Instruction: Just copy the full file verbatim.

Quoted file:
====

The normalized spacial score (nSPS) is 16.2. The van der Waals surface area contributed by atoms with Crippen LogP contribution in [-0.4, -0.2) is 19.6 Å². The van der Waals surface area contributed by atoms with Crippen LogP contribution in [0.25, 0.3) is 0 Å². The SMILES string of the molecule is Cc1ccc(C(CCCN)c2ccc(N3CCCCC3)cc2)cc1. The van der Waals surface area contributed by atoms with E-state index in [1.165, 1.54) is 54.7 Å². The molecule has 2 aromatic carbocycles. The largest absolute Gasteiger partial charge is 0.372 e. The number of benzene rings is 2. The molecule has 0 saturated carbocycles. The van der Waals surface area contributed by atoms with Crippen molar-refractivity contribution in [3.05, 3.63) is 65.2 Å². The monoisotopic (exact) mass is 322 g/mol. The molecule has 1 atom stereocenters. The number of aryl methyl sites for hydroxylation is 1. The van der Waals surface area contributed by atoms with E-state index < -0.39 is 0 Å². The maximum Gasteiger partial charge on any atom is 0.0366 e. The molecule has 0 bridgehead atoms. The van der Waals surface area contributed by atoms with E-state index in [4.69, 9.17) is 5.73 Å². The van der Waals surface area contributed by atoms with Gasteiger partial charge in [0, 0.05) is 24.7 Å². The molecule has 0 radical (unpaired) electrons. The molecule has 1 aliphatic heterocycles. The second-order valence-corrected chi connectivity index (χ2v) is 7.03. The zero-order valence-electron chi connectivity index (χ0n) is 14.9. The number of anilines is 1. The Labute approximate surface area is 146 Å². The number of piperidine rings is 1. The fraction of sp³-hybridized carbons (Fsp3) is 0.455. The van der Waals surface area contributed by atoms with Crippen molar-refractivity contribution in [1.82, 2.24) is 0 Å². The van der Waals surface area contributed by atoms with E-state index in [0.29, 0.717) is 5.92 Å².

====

The normalized spacial score (nSPS) is 16.2. The van der Waals surface area contributed by atoms with Crippen LogP contribution in [-0.4, -0.2) is 19.6 Å². The van der Waals surface area contributed by atoms with Crippen LogP contribution in [0.25, 0.3) is 0 Å². The SMILES string of the molecule is Cc1ccc(C(CCCN)c2ccc(N3CCCCC3)cc2)cc1. The van der Waals surface area contributed by atoms with E-state index in [1.165, 1.54) is 54.7 Å². The molecule has 2 aromatic carbocycles. The largest absolute Gasteiger partial charge is 0.372 e. The number of benzene rings is 2. The molecule has 0 saturated carbocycles. The van der Waals surface area contributed by atoms with Crippen molar-refractivity contribution in [3.05, 3.63) is 65.2 Å². The monoisotopic (exact) mass is 322 g/mol. The molecule has 1 atom stereocenters. The number of aryl methyl sites for hydroxylation is 1. The van der Waals surface area contributed by atoms with E-state index < -0.39 is 0 Å². The maximum Gasteiger partial charge on any atom is 0.0366 e. The molecule has 0 bridgehead atoms. The van der Waals surface area contributed by atoms with E-state index in [4.69, 9.17) is 5.73 Å². The van der Waals surface area contributed by atoms with Gasteiger partial charge in [0, 0.05) is 24.7 Å². The molecule has 0 radical (unpaired) electrons. The molecule has 1 aliphatic heterocycles. The second-order valence-corrected chi connectivity index (χ2v) is 7.03. The zero-order valence-electron chi connectivity index (χ0n) is 14.9. The number of anilines is 1. The Labute approximate surface area is 146 Å². The number of piperidine rings is 1. The fraction of sp³-hybridized carbons (Fsp3) is 0.455. The van der Waals surface area contributed by atoms with Crippen molar-refractivity contribution in [1.82, 2.24) is 0 Å². The van der Waals surface area contributed by atoms with E-state index in [0.29, 0.717) is 5.92 Å².